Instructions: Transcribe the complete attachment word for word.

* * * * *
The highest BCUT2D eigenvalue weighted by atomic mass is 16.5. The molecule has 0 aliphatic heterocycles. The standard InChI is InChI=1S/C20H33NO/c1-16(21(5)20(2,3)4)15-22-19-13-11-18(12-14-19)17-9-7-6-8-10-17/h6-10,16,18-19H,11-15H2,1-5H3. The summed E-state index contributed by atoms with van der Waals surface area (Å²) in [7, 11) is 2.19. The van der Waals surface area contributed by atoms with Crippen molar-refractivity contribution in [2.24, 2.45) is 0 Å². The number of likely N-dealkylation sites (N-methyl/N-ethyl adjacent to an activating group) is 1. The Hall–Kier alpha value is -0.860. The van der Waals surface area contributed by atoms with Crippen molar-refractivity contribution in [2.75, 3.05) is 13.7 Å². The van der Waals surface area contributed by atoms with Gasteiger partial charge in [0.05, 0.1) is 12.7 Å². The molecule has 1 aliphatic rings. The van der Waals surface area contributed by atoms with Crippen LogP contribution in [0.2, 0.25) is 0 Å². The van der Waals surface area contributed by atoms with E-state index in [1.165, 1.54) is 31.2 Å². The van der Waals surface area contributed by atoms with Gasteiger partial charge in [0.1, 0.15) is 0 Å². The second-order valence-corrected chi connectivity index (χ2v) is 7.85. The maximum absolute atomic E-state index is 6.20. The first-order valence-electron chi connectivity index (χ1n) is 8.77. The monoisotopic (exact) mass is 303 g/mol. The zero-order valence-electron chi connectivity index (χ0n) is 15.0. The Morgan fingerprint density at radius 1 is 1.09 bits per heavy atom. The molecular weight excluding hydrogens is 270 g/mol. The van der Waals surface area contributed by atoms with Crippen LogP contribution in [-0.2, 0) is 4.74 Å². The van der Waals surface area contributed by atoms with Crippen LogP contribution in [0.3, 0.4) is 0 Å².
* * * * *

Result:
The highest BCUT2D eigenvalue weighted by atomic mass is 16.5. The molecule has 0 aliphatic heterocycles. The standard InChI is InChI=1S/C20H33NO/c1-16(21(5)20(2,3)4)15-22-19-13-11-18(12-14-19)17-9-7-6-8-10-17/h6-10,16,18-19H,11-15H2,1-5H3. The summed E-state index contributed by atoms with van der Waals surface area (Å²) in [7, 11) is 2.19. The van der Waals surface area contributed by atoms with Crippen molar-refractivity contribution in [2.24, 2.45) is 0 Å². The number of likely N-dealkylation sites (N-methyl/N-ethyl adjacent to an activating group) is 1. The Hall–Kier alpha value is -0.860. The van der Waals surface area contributed by atoms with Crippen molar-refractivity contribution in [2.75, 3.05) is 13.7 Å². The van der Waals surface area contributed by atoms with Gasteiger partial charge in [0.05, 0.1) is 12.7 Å². The molecule has 1 aliphatic rings. The van der Waals surface area contributed by atoms with Crippen LogP contribution in [0.2, 0.25) is 0 Å². The van der Waals surface area contributed by atoms with E-state index in [1.165, 1.54) is 31.2 Å². The van der Waals surface area contributed by atoms with Gasteiger partial charge in [0.1, 0.15) is 0 Å². The second-order valence-corrected chi connectivity index (χ2v) is 7.85. The maximum absolute atomic E-state index is 6.20. The first-order valence-electron chi connectivity index (χ1n) is 8.77. The monoisotopic (exact) mass is 303 g/mol. The zero-order valence-electron chi connectivity index (χ0n) is 15.0. The Morgan fingerprint density at radius 1 is 1.09 bits per heavy atom. The molecular weight excluding hydrogens is 270 g/mol. The van der Waals surface area contributed by atoms with Crippen LogP contribution in [-0.2, 0) is 4.74 Å². The van der Waals surface area contributed by atoms with Crippen LogP contribution in [0.3, 0.4) is 0 Å².